Individualised living option supports have 3 parts:
- Primary supports
- Supplementary supports
- Monitoring and adjustment
Primary supports are delivered by the people the participant lives with. They help with supports a participant needs every day.
- Host arrangement – a participant lives full time with a host who is not related to them, in the host’s home
- Housemates – a participant lives full time in their own home, or a shared rental property, with another person or other people who are not related to them.
The level of support that a host(s) or housemate(s) provides will be different for every individualised living option.
The level of support provided by a host(s) or housemate(s) will be determined through a combination of the consideration of the individual circumstances, the participant’s choices and home and living goals, and the NDIA’s assessment of reasonable and necessary.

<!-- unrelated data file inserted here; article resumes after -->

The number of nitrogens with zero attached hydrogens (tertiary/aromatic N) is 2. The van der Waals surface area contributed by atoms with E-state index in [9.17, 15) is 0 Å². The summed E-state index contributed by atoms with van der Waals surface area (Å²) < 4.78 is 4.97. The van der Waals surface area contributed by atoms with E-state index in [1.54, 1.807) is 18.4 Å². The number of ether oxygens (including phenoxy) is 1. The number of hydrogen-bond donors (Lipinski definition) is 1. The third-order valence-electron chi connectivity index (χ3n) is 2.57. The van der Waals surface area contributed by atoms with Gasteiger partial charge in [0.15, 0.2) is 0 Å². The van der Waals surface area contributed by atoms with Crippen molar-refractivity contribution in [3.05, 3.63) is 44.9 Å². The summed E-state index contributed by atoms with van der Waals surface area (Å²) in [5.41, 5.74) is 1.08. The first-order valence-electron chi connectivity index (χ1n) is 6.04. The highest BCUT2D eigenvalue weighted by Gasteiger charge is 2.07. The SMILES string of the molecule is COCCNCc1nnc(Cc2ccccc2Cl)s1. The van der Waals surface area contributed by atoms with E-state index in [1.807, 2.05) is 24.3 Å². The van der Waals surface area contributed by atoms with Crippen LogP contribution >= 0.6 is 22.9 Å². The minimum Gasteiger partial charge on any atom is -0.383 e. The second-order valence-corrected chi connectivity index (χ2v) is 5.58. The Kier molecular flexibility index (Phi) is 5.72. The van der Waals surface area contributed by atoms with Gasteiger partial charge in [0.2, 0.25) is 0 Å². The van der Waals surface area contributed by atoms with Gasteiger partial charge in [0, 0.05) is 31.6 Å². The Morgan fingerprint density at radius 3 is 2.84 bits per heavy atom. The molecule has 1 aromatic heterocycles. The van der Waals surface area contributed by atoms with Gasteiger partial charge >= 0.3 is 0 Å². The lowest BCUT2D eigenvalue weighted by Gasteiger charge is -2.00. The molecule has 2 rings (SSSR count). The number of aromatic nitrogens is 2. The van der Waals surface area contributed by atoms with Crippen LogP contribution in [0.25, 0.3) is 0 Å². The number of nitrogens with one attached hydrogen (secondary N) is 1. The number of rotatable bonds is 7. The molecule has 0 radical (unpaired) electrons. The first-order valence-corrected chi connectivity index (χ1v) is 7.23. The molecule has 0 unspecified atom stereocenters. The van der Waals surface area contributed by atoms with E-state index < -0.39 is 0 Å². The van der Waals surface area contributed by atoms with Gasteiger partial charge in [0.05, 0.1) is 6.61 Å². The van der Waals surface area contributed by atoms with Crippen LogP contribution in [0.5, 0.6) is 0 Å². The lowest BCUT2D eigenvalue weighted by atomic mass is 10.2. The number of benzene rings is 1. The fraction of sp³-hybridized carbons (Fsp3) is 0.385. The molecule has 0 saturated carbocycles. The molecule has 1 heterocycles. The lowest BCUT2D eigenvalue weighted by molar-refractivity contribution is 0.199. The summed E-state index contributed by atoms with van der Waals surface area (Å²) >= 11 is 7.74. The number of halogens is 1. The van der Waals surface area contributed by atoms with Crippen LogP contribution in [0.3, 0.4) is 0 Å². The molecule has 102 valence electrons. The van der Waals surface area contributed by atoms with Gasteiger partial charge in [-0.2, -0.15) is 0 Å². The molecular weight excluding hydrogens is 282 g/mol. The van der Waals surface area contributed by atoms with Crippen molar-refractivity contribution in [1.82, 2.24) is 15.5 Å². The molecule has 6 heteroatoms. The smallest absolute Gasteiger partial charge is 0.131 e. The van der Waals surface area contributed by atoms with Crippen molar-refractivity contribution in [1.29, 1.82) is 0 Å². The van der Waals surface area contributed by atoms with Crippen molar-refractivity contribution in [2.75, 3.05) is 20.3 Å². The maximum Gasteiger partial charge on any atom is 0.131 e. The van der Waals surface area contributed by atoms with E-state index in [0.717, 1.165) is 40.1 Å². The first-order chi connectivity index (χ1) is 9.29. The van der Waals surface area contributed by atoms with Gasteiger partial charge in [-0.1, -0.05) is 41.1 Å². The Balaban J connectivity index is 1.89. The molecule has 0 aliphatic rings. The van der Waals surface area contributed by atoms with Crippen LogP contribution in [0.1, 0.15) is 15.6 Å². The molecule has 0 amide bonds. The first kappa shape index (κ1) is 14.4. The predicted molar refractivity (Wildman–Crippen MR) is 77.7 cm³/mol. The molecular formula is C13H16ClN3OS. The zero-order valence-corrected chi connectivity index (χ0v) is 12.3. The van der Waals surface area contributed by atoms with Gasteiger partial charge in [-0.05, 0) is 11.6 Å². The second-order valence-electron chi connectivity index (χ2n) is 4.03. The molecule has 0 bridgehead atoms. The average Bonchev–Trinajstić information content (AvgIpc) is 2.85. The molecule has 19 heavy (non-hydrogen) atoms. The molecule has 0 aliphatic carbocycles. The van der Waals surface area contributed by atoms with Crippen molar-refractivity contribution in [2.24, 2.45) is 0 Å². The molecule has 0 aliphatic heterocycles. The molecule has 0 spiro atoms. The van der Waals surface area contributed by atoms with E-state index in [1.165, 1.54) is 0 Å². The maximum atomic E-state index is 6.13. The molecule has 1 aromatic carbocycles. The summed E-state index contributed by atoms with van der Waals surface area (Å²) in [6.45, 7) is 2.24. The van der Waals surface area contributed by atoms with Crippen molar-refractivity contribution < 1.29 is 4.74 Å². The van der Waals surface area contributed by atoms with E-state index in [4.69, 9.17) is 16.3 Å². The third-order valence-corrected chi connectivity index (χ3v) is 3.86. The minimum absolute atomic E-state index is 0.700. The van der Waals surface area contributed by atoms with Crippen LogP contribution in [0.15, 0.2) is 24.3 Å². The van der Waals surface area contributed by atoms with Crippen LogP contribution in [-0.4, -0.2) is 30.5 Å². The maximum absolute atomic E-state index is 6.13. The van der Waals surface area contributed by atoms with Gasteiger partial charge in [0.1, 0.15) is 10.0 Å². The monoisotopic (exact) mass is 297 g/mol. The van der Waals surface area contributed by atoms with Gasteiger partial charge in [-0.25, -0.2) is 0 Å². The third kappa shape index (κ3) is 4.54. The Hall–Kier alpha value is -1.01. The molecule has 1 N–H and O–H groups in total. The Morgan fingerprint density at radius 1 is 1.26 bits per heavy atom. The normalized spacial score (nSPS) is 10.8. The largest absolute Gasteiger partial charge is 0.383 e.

Supplementary supports are extra supports put in place with a participant’s primary support. These supports are flexible and might be used to help get extra or different support from time to time. They might also be used if a participant needs support outside the usual times the primary support is available. This might be when the primary support has other commitments such as work, medical appointments, or holidays.
Supplementary supports might be paid or unpaid. Paid supplementary supports might include respite care or having support workers stay in the participant’s home on an ad hoc or regular basis.
Unpaid supplementary supports might be arrangements for the participant to stay with family.
Examples of supplementary supports include:
- back-up support for primary supports
- on-call arrangements
- support of a mentor
- paid “drop-in” support
- structured supports from family or friends.
Funding primary and supplementary supports
Any payment arrangements for your primary and supplementary supports will depend on the support they provide you. Each individualised living options package and payments to your support providers is different.